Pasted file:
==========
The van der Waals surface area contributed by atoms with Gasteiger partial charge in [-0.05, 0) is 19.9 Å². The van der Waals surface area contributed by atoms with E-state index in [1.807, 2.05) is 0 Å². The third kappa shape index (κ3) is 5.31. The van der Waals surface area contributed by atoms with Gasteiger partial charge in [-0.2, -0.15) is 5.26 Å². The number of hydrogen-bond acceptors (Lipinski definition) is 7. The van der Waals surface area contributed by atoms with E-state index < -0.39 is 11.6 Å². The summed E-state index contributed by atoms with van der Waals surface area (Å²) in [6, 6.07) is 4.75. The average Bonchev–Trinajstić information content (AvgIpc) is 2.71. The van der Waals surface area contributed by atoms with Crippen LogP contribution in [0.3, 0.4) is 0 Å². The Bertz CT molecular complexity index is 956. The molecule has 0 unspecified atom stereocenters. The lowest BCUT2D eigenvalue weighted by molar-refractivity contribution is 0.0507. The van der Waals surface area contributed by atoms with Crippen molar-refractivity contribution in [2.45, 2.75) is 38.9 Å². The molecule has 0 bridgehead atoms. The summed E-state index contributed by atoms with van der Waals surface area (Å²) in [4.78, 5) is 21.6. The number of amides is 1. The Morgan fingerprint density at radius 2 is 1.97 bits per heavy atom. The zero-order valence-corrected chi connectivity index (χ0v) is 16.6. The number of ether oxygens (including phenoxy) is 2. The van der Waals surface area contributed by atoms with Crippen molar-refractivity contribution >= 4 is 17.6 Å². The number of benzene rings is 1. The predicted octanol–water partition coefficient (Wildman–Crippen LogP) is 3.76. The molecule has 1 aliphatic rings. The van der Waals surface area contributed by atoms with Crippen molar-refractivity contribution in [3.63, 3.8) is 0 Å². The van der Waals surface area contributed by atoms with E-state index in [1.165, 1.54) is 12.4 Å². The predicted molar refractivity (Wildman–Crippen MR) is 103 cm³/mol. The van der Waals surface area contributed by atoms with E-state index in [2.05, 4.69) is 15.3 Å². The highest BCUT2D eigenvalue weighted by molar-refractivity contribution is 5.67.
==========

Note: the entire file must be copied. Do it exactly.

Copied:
The van der Waals surface area contributed by atoms with Gasteiger partial charge in [-0.05, 0) is 19.9 Å². The van der Waals surface area contributed by atoms with E-state index in [1.807, 2.05) is 0 Å². The third kappa shape index (κ3) is 5.31. The van der Waals surface area contributed by atoms with Gasteiger partial charge in [-0.2, -0.15) is 5.26 Å². The number of hydrogen-bond acceptors (Lipinski definition) is 7. The van der Waals surface area contributed by atoms with E-state index < -0.39 is 11.6 Å². The summed E-state index contributed by atoms with van der Waals surface area (Å²) in [6, 6.07) is 4.75. The average Bonchev–Trinajstić information content (AvgIpc) is 2.71. The van der Waals surface area contributed by atoms with Crippen LogP contribution in [0.3, 0.4) is 0 Å². The Bertz CT molecular complexity index is 956. The molecule has 0 unspecified atom stereocenters. The lowest BCUT2D eigenvalue weighted by molar-refractivity contribution is 0.0507. The van der Waals surface area contributed by atoms with Crippen molar-refractivity contribution in [2.45, 2.75) is 38.9 Å². The molecule has 0 bridgehead atoms. The summed E-state index contributed by atoms with van der Waals surface area (Å²) in [4.78, 5) is 21.6. The number of amides is 1. The Morgan fingerprint density at radius 2 is 1.97 bits per heavy atom. The zero-order valence-corrected chi connectivity index (χ0v) is 16.6. The number of ether oxygens (including phenoxy) is 2. The van der Waals surface area contributed by atoms with Crippen molar-refractivity contribution >= 4 is 17.6 Å². The number of benzene rings is 1. The predicted octanol–water partition coefficient (Wildman–Crippen LogP) is 3.76. The molecule has 1 aliphatic rings. The van der Waals surface area contributed by atoms with Crippen molar-refractivity contribution in [3.63, 3.8) is 0 Å². The van der Waals surface area contributed by atoms with E-state index in [1.165, 1.54) is 12.4 Å². The predicted molar refractivity (Wildman–Crippen MR) is 103 cm³/mol. The van der Waals surface area contributed by atoms with E-state index in [2.05, 4.69) is 15.3 Å². The highest BCUT2D eigenvalue weighted by molar-refractivity contribution is 5.67.